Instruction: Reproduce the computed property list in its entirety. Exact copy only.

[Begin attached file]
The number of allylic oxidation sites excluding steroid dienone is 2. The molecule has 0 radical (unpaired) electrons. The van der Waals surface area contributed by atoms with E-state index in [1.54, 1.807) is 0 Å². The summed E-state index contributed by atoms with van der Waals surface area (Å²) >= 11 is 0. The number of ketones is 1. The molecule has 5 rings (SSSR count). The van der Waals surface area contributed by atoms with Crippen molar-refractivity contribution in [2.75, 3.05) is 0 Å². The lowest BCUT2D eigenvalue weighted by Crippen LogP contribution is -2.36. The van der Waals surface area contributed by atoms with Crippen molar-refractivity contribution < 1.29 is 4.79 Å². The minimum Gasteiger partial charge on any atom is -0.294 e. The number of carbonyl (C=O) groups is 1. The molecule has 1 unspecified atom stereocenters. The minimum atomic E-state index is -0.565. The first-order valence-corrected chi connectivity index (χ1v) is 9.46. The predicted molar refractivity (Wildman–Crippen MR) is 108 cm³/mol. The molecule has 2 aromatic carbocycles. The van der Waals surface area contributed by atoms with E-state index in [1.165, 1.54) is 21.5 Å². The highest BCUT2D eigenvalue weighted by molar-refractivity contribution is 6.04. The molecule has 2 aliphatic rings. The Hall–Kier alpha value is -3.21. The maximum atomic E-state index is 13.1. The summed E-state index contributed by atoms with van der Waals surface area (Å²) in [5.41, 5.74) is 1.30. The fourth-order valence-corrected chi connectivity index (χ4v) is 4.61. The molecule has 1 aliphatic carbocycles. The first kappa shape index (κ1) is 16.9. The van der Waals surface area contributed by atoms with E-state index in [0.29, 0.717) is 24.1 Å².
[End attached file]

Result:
The number of allylic oxidation sites excluding steroid dienone is 2. The molecule has 0 radical (unpaired) electrons. The van der Waals surface area contributed by atoms with E-state index in [1.54, 1.807) is 0 Å². The summed E-state index contributed by atoms with van der Waals surface area (Å²) >= 11 is 0. The number of ketones is 1. The molecule has 5 rings (SSSR count). The van der Waals surface area contributed by atoms with Crippen molar-refractivity contribution in [2.75, 3.05) is 0 Å². The lowest BCUT2D eigenvalue weighted by Crippen LogP contribution is -2.36. The van der Waals surface area contributed by atoms with Crippen molar-refractivity contribution < 1.29 is 4.79 Å². The minimum Gasteiger partial charge on any atom is -0.294 e. The number of carbonyl (C=O) groups is 1. The molecule has 1 unspecified atom stereocenters. The minimum atomic E-state index is -0.565. The first-order valence-corrected chi connectivity index (χ1v) is 9.46. The predicted molar refractivity (Wildman–Crippen MR) is 108 cm³/mol. The molecule has 2 aromatic carbocycles. The van der Waals surface area contributed by atoms with E-state index in [1.165, 1.54) is 21.5 Å². The highest BCUT2D eigenvalue weighted by molar-refractivity contribution is 6.04. The molecule has 2 aliphatic rings. The Hall–Kier alpha value is -3.21. The maximum atomic E-state index is 13.1. The summed E-state index contributed by atoms with van der Waals surface area (Å²) in [5.41, 5.74) is 1.30. The fourth-order valence-corrected chi connectivity index (χ4v) is 4.61. The molecule has 1 aliphatic carbocycles. The first kappa shape index (κ1) is 16.9. The van der Waals surface area contributed by atoms with E-state index in [0.29, 0.717) is 24.1 Å².